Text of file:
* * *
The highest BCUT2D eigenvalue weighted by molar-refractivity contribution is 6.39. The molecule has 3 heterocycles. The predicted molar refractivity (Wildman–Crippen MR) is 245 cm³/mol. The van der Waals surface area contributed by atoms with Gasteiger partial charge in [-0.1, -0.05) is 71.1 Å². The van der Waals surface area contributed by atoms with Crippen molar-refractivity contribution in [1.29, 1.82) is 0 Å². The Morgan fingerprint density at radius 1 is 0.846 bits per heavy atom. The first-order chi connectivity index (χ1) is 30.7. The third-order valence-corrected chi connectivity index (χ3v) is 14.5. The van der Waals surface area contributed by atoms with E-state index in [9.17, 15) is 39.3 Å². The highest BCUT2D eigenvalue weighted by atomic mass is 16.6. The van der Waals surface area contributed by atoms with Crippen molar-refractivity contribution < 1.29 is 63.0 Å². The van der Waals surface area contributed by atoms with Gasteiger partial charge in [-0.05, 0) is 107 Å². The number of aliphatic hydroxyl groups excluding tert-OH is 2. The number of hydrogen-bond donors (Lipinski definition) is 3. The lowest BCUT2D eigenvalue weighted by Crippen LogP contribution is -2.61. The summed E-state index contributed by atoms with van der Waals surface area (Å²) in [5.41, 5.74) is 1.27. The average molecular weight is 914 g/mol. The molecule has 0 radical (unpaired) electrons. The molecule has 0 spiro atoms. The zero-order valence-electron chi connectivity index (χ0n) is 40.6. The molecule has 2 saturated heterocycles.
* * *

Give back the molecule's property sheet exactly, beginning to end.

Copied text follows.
The highest BCUT2D eigenvalue weighted by molar-refractivity contribution is 6.39. The molecule has 3 heterocycles. The predicted molar refractivity (Wildman–Crippen MR) is 245 cm³/mol. The van der Waals surface area contributed by atoms with Gasteiger partial charge in [-0.1, -0.05) is 71.1 Å². The van der Waals surface area contributed by atoms with Crippen molar-refractivity contribution in [1.29, 1.82) is 0 Å². The Morgan fingerprint density at radius 1 is 0.846 bits per heavy atom. The first-order chi connectivity index (χ1) is 30.7. The third-order valence-corrected chi connectivity index (χ3v) is 14.5. The van der Waals surface area contributed by atoms with E-state index in [9.17, 15) is 39.3 Å². The highest BCUT2D eigenvalue weighted by atomic mass is 16.6. The van der Waals surface area contributed by atoms with Crippen molar-refractivity contribution < 1.29 is 63.0 Å². The van der Waals surface area contributed by atoms with Gasteiger partial charge in [-0.05, 0) is 107 Å². The number of aliphatic hydroxyl groups excluding tert-OH is 2. The number of hydrogen-bond donors (Lipinski definition) is 3. The lowest BCUT2D eigenvalue weighted by Crippen LogP contribution is -2.61. The summed E-state index contributed by atoms with van der Waals surface area (Å²) in [5.41, 5.74) is 1.27. The average molecular weight is 914 g/mol. The molecule has 0 radical (unpaired) electrons. The molecule has 0 spiro atoms. The zero-order valence-electron chi connectivity index (χ0n) is 40.6. The molecule has 2 saturated heterocycles.